This was a BUSY week at the Arkansas State Capitol. A lot of bills we are following were heard. Despite both chambers breaking for at least a few days next week, keep an eye out on several bills under consideration on Monday and Tuesday.
Below is an overview of bills that Arkansas Advocates either supports or opposes that were filed or that made progress this week, or that are on next week’s legislative calendar. We are monitoring many more bills, listed and frequently updated on our website. More information on AACF’s overall legislative priorities is here.
Updates on some of the bills AACF supports
Progressed: Sen. Alan Clark’s SB 166 passed the Senate on Monday. This bill would allow individuals who may be connected to the child to attend dependency hearings (including delinquency, family in need of services, and dependent-neglect). It is now assigned to the House Committee on Aging, Children and Youth, Legislative & Military Affairs.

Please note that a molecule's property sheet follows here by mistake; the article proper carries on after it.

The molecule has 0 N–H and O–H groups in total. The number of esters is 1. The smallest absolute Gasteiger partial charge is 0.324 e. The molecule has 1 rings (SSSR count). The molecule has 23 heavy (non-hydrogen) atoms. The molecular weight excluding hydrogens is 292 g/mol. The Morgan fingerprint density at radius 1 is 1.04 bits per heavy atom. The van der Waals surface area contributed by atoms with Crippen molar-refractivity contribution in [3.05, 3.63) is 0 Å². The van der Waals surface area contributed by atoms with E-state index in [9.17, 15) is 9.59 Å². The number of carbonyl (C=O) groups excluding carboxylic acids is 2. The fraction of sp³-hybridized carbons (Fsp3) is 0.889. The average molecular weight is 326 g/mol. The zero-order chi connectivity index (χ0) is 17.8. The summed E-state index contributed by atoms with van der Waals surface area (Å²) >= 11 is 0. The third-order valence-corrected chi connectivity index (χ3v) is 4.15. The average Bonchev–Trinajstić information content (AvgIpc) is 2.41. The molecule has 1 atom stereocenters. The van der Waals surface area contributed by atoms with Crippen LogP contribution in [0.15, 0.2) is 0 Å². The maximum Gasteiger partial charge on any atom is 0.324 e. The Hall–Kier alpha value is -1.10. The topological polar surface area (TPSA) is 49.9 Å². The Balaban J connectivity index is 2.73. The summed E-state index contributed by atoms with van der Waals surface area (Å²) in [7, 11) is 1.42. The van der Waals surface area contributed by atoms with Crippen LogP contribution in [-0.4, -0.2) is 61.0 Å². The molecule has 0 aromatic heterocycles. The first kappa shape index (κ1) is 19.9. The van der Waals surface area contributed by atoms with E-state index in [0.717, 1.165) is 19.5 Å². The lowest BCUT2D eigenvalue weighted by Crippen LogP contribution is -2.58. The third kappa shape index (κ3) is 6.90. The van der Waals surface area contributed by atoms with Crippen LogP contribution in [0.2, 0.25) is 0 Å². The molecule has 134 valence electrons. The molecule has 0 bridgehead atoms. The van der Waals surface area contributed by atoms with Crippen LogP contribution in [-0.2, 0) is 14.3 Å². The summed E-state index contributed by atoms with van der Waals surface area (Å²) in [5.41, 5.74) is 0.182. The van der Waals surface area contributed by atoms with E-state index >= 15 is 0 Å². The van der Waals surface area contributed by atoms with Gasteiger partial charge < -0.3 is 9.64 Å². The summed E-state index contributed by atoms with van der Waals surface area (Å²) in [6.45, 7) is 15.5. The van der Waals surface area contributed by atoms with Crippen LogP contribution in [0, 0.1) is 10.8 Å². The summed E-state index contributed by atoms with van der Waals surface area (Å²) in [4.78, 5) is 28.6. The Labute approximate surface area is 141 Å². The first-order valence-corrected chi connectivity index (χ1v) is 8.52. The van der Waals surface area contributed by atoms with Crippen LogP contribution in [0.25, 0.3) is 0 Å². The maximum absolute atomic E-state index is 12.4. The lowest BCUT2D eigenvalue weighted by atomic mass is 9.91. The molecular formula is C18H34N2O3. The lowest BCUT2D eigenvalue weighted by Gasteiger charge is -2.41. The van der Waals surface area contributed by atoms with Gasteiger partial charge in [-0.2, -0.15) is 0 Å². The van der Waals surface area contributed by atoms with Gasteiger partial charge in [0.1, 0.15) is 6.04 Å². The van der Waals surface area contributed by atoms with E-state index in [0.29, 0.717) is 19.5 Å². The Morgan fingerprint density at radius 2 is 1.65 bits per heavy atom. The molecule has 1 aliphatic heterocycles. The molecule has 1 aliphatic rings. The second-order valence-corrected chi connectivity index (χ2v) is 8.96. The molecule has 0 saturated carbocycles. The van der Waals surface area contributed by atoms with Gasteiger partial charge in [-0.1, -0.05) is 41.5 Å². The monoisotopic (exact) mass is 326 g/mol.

Democracy and Voting Rights
Scheduled: Sen. Clarke Tucker’s SB 217 is scheduled to be heard by the Senate Committee on State Agencies and Governmental Affairs at 2:00 PM on Tuesday, March 23. This bill would make several changes to the absentee voting process, including allowing plain language to be used in the absentee ballot application and providing a “cure period” for absentee ballots that were marked as provisional. Voters would have the opportunity to submit missing materials or correct materials and verify they voted the ballot that was received by the county clerk.
Family Economic Security
Progressed: HB 1563, sponsored by Rep. Jimmy Gazaway, passed the House Committee on Insurance and Commerce on Wednesday. This bill would create minimum standards for rental housing and remedies for tenants whose landlords don’t repair defects that have an effect on health and safety. We expect the bill to be heard by the full House on Monday, March 22.